When Nike’s new advertising campaign was announced, it provoked more controversy than an advertisement should. The image of Colin Kaepernick staring intently forward, with “Just Do It” and the Nike swoosh emblazoned across his face, has now become a cultural touchstone.
By tapping into the debate surrounding NFL players kneeling for the national anthem, Nike is making a risky political statement. Initially, this seemed to be a mistake. CNN Money reported that Nike’s stocks plummeted after the reveal of the ad, with many financial analysts speculating that Nike would only alienate customers. Since the initial backlash, things have turned around for Nike. In fact, Market Watch found that Nike’s online sales have increased 31% since the launch of the campaign. What’s behind this?
No matter what some may say about Nike making a politically charged or ethical decision, Nike is a corporation. Their endorsement of Kaepernick is a calculated business decision, one that looks to be paying off. Nike is targeting a particular demographic at the risk of alienating another.
Shrewdly, Nike is drawing on the wave of social consumerism in order to gain customers. Social consumerism is the idea that by buying a product, one is also contributing to a specific cause. Examples of this can be seen everywhere, most widely when a company vows that a small percentage of proceeds will go to charity. This is a strategy for corporations to forward their brand and appear relatable to their target demographic.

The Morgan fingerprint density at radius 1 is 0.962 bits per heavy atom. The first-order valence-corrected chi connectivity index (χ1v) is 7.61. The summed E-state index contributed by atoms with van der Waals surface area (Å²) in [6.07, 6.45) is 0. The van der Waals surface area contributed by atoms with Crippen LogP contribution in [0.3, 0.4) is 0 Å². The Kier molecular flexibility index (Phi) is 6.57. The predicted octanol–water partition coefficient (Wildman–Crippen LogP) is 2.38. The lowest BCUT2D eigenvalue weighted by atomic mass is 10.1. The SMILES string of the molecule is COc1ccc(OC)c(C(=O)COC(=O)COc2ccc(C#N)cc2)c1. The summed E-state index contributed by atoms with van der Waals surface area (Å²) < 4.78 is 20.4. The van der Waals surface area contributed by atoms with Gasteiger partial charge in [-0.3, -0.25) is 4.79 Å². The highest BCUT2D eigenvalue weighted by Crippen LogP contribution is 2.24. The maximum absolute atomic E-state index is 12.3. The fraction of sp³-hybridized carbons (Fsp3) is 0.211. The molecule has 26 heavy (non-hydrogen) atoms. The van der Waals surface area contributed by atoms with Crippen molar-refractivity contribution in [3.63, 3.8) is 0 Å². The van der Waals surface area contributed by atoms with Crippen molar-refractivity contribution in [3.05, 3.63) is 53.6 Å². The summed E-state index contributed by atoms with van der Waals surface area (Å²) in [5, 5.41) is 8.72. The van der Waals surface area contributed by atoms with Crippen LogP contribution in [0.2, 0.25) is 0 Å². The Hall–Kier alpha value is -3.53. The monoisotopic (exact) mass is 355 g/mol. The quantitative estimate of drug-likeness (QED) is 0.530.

There have been rumblings of corporations adopting political stances as marketing techniques in recent years. For example, the LA Times reported on the 84 Lumber commercial that aired in part during the Superbowl in 2017, which depicted a mother and daughter attempting to immigrate to the US from Mexico before encountering a wall on the border. Eventually, they find a door has been built into the wall, at which point they pass through (the ad was deemed too political to air in full by Fox, and viewers were directed to watch the rest on the company’s website). However, Nike’s ad campaign is even more overt than this, and Nike is a much larger name than 84 Lumber. Nike may have just kicked off in earnest a new trend of corporations endorsing certain political views to appeal to certain audiences. At this point, the question becomes whether this is beneficial or not.
There is certainly an argument to be made that when a large corporation like Nike takes a side on a political issue, it brings awareness and media coverage, which may benefit the side they end up supporting. However, I think this is unlikely to provide much of a boost for a burgeoning social movement. For one thing, a corporation is never going to endorse a political position unless it is already well-known. More importantly, greater awareness of an issue cannot be equated with greater support for those looking to address the issue.
I would actually contend that when a corporation like Nike endorses a position, they are doing more harm than good. When a corporation co-opts a political movement to advertise their brand, it robs the movement of significance.
Everybody already knows what Kaepernick is struggling to achieve. The only thing Nike has done is made people associate his sincere pleas for change with shoes and sportswear, cheapening his message and making genuine consideration of his views by the NFL and others in society that much less likely.